Designing dream kitchens with augmented reality
You’re redesigning your old kitchen, and you’re going all out: new countertops, new cabinets, even that kitchen island you’ve always wanted.
But there’s so much to choose from. And, it’s hard to get a good sense of how the individual pieces you pick will fit together as a whole. Wouldn’t it be nice if you could visualize your new kitchen – play around with different configurations – before you commit to such a significant investment?
One day soon, you’ll be able do exactly that, via augmented reality (AR).
This is the goal of a new University of Michigan School of Information (UMSI) project funded by Masco Cabinetry of Ann Arbor, Michigan.
Michael Nebeling, UMSI assistant professor of information, and assistant professor of electrical engineering and computer science in the College of Engineering (COE), is the study’s principal investigator.
Nebeling and UMSI MSI students Katy Madier and Sonali Tandon, who offer backgrounds in human-computer interaction, computer science, and fine arts, will work with a Masco Cabinetry team led by Viren Shah, Chief Information Officer.
At this stage, the kitchen showroom experience is pretty limited for customers, says Nebeling, who leads UMSI’s Information Interaction Lab. Customers also are uncertain about how what they choose will look in their home prior to installation.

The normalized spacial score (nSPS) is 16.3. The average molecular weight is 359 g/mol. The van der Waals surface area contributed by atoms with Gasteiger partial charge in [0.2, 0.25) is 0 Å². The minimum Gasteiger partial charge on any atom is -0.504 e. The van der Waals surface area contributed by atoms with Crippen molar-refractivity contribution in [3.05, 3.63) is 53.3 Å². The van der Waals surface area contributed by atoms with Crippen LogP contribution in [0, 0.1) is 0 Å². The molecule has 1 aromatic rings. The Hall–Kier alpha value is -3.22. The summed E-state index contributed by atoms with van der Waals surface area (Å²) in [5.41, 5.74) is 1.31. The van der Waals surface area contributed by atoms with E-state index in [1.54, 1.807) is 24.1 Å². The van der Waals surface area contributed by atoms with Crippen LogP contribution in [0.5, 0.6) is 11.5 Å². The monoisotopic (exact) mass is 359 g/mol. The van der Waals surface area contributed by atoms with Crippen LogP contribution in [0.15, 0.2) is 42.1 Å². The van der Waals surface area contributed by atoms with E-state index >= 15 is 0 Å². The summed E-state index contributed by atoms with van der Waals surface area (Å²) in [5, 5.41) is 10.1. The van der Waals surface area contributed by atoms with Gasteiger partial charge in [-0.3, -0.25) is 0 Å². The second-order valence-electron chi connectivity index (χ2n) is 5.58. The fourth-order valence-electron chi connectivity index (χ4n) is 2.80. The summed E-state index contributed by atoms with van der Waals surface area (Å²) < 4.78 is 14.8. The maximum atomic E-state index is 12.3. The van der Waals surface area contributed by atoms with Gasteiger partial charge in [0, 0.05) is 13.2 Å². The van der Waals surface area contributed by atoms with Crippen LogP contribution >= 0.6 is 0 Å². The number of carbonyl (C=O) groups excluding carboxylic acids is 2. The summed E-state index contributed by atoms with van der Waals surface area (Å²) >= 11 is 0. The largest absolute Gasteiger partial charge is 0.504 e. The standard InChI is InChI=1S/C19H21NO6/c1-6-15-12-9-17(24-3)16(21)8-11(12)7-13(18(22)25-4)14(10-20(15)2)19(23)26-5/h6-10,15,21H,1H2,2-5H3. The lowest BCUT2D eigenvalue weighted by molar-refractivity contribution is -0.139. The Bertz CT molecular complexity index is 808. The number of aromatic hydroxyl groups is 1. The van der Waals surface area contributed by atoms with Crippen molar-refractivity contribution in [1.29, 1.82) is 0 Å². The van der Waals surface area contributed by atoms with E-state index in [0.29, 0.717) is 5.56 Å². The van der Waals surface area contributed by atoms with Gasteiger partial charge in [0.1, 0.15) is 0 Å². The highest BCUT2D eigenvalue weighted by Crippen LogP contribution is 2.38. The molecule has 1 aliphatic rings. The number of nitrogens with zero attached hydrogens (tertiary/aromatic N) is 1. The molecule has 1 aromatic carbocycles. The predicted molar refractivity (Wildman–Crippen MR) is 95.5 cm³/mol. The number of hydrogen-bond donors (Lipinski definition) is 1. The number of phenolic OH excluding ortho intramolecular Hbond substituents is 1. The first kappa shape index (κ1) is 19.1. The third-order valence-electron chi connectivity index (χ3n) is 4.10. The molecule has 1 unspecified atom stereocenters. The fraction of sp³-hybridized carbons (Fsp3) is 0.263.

“There are already some mobile apps,” he says, “and some attempts of using AR/VR out there. But the way we envision to mix and blend physical and digital content to give you both the look and feel of your future kitchen is pretty unique -- and pretty hard to do.”
Masco initiated the partnership. The company has three goals with this study: to expand their kitchen studio concept and improve customers’ dealership showroom experiences; to allow customers to visualize Masco kitchen designs in their homes; and to allow them to accurately measure their current kitchens for new kitchen design concepts.
Nebeling’s team will produce two AR prototypes. One will focus on the customer dealership experience; the other will offer realistic previews at home. The team already has put together initial versions. “We’re enthusiastic about the range of new user experiences we can enable with our AR techniques,” Nebeling says.
Nebeling looked forward to working with local industry on a project, and to apply his research to problems he personally has experienced. Though the project is still relatively small now, “hopefully, it will lay the foundation for bigger projects and continued collaborations in the future,” he says.